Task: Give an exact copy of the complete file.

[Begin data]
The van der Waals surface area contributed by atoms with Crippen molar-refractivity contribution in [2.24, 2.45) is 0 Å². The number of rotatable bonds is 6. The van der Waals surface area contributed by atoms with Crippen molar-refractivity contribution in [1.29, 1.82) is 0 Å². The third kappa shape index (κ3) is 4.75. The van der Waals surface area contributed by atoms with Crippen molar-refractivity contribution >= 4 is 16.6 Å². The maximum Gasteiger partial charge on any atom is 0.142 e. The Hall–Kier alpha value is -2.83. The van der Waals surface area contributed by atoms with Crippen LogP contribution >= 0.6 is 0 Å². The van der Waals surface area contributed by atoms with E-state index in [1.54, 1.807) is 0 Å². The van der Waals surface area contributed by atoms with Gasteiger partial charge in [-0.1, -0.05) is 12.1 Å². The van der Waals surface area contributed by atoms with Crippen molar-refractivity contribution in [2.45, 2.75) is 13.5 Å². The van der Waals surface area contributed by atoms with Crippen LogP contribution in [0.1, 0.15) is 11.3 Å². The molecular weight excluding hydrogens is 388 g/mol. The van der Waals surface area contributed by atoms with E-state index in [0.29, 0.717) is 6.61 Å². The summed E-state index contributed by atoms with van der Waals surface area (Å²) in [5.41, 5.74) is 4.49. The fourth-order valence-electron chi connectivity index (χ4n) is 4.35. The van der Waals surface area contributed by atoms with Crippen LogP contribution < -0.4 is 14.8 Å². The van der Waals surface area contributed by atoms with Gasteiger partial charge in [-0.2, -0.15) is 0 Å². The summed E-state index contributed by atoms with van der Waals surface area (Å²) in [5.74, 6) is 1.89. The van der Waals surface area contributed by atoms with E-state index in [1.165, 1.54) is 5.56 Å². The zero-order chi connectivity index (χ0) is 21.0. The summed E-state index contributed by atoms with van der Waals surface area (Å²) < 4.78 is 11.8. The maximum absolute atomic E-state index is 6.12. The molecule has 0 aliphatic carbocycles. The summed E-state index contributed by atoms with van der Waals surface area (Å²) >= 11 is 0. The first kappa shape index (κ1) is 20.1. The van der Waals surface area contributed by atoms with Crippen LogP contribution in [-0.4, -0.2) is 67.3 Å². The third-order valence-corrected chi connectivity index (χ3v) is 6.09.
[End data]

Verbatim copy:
The van der Waals surface area contributed by atoms with Crippen molar-refractivity contribution in [2.24, 2.45) is 0 Å². The number of rotatable bonds is 6. The van der Waals surface area contributed by atoms with Crippen molar-refractivity contribution in [1.29, 1.82) is 0 Å². The third kappa shape index (κ3) is 4.75. The van der Waals surface area contributed by atoms with Crippen molar-refractivity contribution >= 4 is 16.6 Å². The maximum Gasteiger partial charge on any atom is 0.142 e. The Hall–Kier alpha value is -2.83. The van der Waals surface area contributed by atoms with Crippen LogP contribution >= 0.6 is 0 Å². The van der Waals surface area contributed by atoms with E-state index in [1.54, 1.807) is 0 Å². The van der Waals surface area contributed by atoms with Gasteiger partial charge in [-0.1, -0.05) is 12.1 Å². The van der Waals surface area contributed by atoms with Crippen molar-refractivity contribution in [2.45, 2.75) is 13.5 Å². The van der Waals surface area contributed by atoms with Crippen LogP contribution in [0.1, 0.15) is 11.3 Å². The molecular weight excluding hydrogens is 388 g/mol. The van der Waals surface area contributed by atoms with E-state index in [0.29, 0.717) is 6.61 Å². The summed E-state index contributed by atoms with van der Waals surface area (Å²) in [5.41, 5.74) is 4.49. The fourth-order valence-electron chi connectivity index (χ4n) is 4.35. The van der Waals surface area contributed by atoms with Crippen LogP contribution < -0.4 is 14.8 Å². The van der Waals surface area contributed by atoms with Gasteiger partial charge in [-0.2, -0.15) is 0 Å². The summed E-state index contributed by atoms with van der Waals surface area (Å²) in [5.74, 6) is 1.89. The van der Waals surface area contributed by atoms with E-state index in [1.165, 1.54) is 5.56 Å². The zero-order chi connectivity index (χ0) is 21.0. The summed E-state index contributed by atoms with van der Waals surface area (Å²) < 4.78 is 11.8. The maximum absolute atomic E-state index is 6.12. The molecule has 0 aliphatic carbocycles. The summed E-state index contributed by atoms with van der Waals surface area (Å²) >= 11 is 0. The first kappa shape index (κ1) is 20.1. The van der Waals surface area contributed by atoms with Crippen LogP contribution in [-0.4, -0.2) is 67.3 Å². The third-order valence-corrected chi connectivity index (χ3v) is 6.09.